Grace is always greater!

Grace is always greater!

Today I am at Immaculate Conception Parish in Green River to celebrate the Rite of Election for catechumens and the Call to Continuing Conversion for candidates.  The homily is below.

The Scripture readings for the first Sunday of Lent are all about sin and evil.  Why is that?  The Genesis story recalls how Adam and Eve defied God. (Gen. 3:1-7)   In the gospel, we hear how Jesus is tempted by the devil. (Mt. 4:1-11) In the Letter to the Romans, St. Paul describes the proliferation of sin spreading to the whole human race: “Through one man sin entered the world, and through sin, death, and thus death came to all men, inasmuch as all sinned.”  (Rom. 5:12)

Our Lenten Journey begins by staring sin in the face.  Why?  It is a stark reminder of how helpless we are without God.  We have to be honest about our feeble spiritual condition, if we want be restored.  Lent is a journey toward new life. The goal is to receive the newness of life in the resurrection of Christ.  But you will never experience Jesus’ new life unless you are brutally honest about the effects of sin, personally and globally.

“Through one man sin entered the world, and through sin, death, and thus death came to all men.”   If Paul were writing this letter today, he would probably use a different image.  Today he might say, “Adam’s sin went viral.”  It was like a pandemic outbreak that infected every single person on earth.  Have you noticed the proliferation of the disease of sin?

First of all, recognize how the infection of sin grows in your heart. When you are lazy about prayer for a day or two, it’s easy to stop praying. Because of your distance from God, other sins creep in.  One lie leads to another, and soon it’s a habit. Second, acknowledge how sin moves so quickly from one person to another.  It might start with a little gossip about someone, then another person joins in, and soon several people are attacking an individual from every side.  The contagious contact of sin happens at school, among co-workers or on social media. Next, call to mind the enormity of sin when war or violence destroys the lives of innocent people.  It leads to starvation or people living as refugees. As they flee for safety, people take advantage of them by subjecting them to prostitution or human trafficking.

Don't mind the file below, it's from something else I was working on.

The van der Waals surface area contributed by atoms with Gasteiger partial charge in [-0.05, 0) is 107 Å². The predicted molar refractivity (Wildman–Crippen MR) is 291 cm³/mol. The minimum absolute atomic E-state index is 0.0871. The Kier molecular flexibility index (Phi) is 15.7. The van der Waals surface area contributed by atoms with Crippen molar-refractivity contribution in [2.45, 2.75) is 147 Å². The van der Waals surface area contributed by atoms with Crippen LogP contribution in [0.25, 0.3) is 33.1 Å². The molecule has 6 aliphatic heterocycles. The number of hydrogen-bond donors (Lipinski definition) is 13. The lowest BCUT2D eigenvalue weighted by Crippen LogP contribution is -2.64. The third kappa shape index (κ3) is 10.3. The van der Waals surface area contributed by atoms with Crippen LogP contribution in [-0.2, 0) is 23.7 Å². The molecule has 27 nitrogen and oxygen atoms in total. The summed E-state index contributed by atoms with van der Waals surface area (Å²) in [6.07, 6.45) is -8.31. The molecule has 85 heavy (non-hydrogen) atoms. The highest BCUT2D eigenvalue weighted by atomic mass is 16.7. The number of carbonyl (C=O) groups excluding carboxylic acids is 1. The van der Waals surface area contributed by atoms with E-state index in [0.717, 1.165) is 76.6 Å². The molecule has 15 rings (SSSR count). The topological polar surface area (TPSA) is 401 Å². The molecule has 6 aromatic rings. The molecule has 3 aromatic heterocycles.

Sin is more prolific and deadly than a viral disease.  “Through one man sin entered the world, and through sin, death, and thus death came to all men.”  People are alarmed by the coronavirus which has a death rate of 2-4% of those who are infected.  Are you as concerned about spiritual death, as you are about the flu or the coronavirus?

As you come to this point in the RCIA, if you are more aware of how sin has infected your heart, that is a sign of growth. It is a good thing because you are more aware of lethal nature of sin.  As we begin Lent, we consider the prolific and deadly power of sin.  Why?  Not to make us discouraged or downhearted, but to awaken our hearts to humanity’s profound need for God.  It reminds us how much we need to be in relationship with God. This Lent, let your weakness in sin not discourage you, but awaken your heart to humble faith.